In some ways, this piece is inspired by my father Xwalaktun’s carvings and how the thunderbird and bear are relational to his work. I created the thunderbird and bear as the centre of my piece with an angled perspective, as if you are looking up at them. This piece is about my identity and how I have been affected by the people in my life and who I look up to.
Closer to the ground, the piece becomes more obscure and abstract; a spirit representation. These abstractions are influenced by my lifelong interest in formline and Coast Salish artwork, as well as observation of organic landscapes and ecosystems. Although we never had a written language I view carving these abstractions as if writing poetry; obscuring and abstracting visual language and ideas to alter and create a different meaning.
I spent most of my childhood and early adolescence learning First Nations form and design from my father, Xwalacktun, a master carver of the Squamish Nation. I developed my own techniques and artistic methodology after fully understanding the traditional foundation of his work. Materials I turn to are metal, red and yellow cedar, lighting, paint, fabrics and found objects to create installations, sculptures, paintings, and film.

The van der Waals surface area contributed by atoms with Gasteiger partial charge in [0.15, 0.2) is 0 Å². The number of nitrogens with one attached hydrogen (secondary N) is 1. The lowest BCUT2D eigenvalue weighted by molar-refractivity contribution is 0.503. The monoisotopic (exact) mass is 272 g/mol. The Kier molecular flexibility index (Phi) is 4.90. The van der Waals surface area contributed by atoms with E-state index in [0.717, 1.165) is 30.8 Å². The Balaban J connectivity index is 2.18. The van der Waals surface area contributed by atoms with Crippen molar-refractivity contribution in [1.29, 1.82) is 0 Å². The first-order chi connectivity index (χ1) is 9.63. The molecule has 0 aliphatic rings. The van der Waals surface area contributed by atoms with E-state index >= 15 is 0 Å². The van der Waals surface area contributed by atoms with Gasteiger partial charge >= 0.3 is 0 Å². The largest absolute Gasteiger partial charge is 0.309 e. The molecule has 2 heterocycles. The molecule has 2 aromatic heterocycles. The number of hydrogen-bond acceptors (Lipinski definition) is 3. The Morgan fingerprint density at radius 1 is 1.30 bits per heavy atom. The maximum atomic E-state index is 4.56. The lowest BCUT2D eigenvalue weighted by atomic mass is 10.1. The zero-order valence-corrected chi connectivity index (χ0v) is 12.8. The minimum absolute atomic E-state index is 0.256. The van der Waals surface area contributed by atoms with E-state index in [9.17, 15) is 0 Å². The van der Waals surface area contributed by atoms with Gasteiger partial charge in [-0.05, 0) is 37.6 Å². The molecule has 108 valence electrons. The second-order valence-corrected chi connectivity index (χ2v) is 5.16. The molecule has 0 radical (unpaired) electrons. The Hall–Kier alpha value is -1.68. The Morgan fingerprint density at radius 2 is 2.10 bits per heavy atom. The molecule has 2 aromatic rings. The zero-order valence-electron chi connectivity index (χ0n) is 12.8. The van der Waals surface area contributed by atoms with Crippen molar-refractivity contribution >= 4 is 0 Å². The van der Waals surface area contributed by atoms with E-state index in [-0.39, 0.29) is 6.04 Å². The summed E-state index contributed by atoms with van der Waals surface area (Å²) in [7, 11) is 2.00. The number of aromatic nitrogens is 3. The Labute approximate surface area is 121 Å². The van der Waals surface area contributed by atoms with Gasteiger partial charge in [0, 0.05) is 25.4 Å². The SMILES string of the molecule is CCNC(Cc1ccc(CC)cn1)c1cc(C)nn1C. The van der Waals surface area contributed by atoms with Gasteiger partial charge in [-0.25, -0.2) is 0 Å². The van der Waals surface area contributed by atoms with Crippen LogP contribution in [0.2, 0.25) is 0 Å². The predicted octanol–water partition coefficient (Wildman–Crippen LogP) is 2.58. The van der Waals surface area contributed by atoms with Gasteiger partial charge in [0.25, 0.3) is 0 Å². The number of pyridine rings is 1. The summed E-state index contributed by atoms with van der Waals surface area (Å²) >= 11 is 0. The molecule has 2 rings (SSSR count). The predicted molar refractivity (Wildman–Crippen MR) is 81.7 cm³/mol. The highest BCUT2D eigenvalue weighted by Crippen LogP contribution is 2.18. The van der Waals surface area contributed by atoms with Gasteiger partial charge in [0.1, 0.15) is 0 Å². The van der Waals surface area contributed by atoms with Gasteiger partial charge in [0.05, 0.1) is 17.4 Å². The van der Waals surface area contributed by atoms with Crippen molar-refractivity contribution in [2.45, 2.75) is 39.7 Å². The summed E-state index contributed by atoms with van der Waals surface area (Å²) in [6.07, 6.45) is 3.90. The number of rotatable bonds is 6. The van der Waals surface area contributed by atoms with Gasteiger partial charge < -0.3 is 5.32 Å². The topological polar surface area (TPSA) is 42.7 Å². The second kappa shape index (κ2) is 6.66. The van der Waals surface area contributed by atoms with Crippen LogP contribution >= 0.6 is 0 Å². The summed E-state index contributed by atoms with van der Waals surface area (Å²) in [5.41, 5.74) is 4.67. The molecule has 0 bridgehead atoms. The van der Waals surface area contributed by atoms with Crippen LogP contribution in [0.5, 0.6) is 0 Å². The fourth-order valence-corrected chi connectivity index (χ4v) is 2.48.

I have been given the unique opportunity to approach my art from the different perspectives provided by my complex ethnic background: Euro-Canadian, Coast Salish and Kwakwaka‘wakw, ethically I am responsible for representing the intrinsic values of my First Nations culture. My goal is to continually challenge non-Native and Native definitions and assumptions of what is traditional, spiritual and environmentally ethical. Drawing influence from urban and rural, and by Native and non-Native cultures. I explore concepts of community and identity, reflecting in the study of cultural theory. Through the combination of familiar symbolism of West Coast form-line, modern media and techniques, my work pushes the boundaries of First Nations cultural traditions and the way the world functions around the confines of these understandings. I want to broaden the place held by Native art and culture in the world of contemporary art.